Patients who take a blood thinning agent, such as aspirin, after suffering a heart attack who also take selective serotonin reuptake inhibitors, or SSRIs, are at increased risk for bleeding, according to a Canadian study. Both types of drugs have been associated with an increased risk of bleeding, but the new analysis shows that when the drugs are combined, patients increase their risk by 40 percent or more.
The study looked at data from 27,058 patients aged 50 and older who were discharged from the hospital after a heart attack between January 1998 and March 2007. Following discharge, 14,426of the patients took aspirin alone and 406 took both aspirin and an SSRI at the same time.
Patients taking both the aspirin and the SSRI had a 42 percent increased risk of experiencing a bleeding episode such as gastrointestinal bleeding, hemorrhagic stroke, or other bleeding that required hospitalization, compared with those taking aspirin only.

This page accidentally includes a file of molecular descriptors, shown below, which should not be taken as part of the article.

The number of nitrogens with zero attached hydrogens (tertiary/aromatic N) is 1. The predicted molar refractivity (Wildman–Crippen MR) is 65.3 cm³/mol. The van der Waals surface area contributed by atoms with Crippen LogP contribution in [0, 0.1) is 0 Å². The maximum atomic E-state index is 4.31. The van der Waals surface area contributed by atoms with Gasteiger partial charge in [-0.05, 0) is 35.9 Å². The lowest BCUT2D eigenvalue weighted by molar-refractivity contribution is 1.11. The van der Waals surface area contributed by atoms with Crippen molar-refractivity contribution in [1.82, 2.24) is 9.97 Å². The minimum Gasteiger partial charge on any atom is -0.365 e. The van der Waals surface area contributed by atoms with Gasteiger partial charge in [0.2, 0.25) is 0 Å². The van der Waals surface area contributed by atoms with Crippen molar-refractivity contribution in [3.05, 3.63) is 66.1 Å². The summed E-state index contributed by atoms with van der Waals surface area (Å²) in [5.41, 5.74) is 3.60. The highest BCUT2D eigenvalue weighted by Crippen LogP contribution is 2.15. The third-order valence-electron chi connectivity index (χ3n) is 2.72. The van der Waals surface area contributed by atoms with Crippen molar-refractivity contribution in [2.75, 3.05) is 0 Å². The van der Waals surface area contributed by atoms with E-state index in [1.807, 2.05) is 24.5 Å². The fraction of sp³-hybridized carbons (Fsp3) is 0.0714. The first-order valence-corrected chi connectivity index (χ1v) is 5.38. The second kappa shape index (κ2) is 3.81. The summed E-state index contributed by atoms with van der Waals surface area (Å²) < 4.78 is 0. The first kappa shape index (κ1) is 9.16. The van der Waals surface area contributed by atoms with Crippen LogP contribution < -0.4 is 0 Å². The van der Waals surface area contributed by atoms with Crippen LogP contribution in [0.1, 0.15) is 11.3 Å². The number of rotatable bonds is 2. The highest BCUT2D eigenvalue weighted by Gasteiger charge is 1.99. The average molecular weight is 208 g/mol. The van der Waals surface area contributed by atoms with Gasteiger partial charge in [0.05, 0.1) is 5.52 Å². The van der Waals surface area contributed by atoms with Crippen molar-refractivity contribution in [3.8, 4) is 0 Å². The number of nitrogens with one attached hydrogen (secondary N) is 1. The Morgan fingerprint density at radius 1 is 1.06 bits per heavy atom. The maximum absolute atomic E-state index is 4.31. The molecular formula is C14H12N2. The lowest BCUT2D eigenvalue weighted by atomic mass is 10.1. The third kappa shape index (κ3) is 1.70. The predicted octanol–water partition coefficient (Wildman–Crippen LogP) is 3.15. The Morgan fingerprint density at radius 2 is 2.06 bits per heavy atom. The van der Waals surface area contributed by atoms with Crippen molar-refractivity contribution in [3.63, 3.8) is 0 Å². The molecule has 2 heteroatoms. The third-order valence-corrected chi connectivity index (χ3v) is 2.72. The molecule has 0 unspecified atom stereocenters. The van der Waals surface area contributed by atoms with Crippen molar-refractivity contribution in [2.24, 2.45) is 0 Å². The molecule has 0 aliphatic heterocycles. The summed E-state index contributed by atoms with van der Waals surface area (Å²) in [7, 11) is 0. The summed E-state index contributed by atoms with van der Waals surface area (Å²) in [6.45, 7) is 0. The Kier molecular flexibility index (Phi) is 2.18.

When researchers included the blood thinner clopidogrel with aspirin, the risk of bleeding increased to 49 percent beyond aspirin alone. The addition of an SSRI brought the risk to 57 percent.
Blood thinners are commonly prescribed following a heart attack, and antidepressants are often prescribed to treat depression in patients with cardiovascular disease. But the study’s authors advised caution.
SSRIs include the brand names Paxil, Zoloft, Lexapro, Celexa and Prozac. The drugs are currently being investigated by attorneys with Beasley Allen Law Firm for possibly increasing the risk of serious birth defects when used by women during pregnancy.
Source: Food Consumer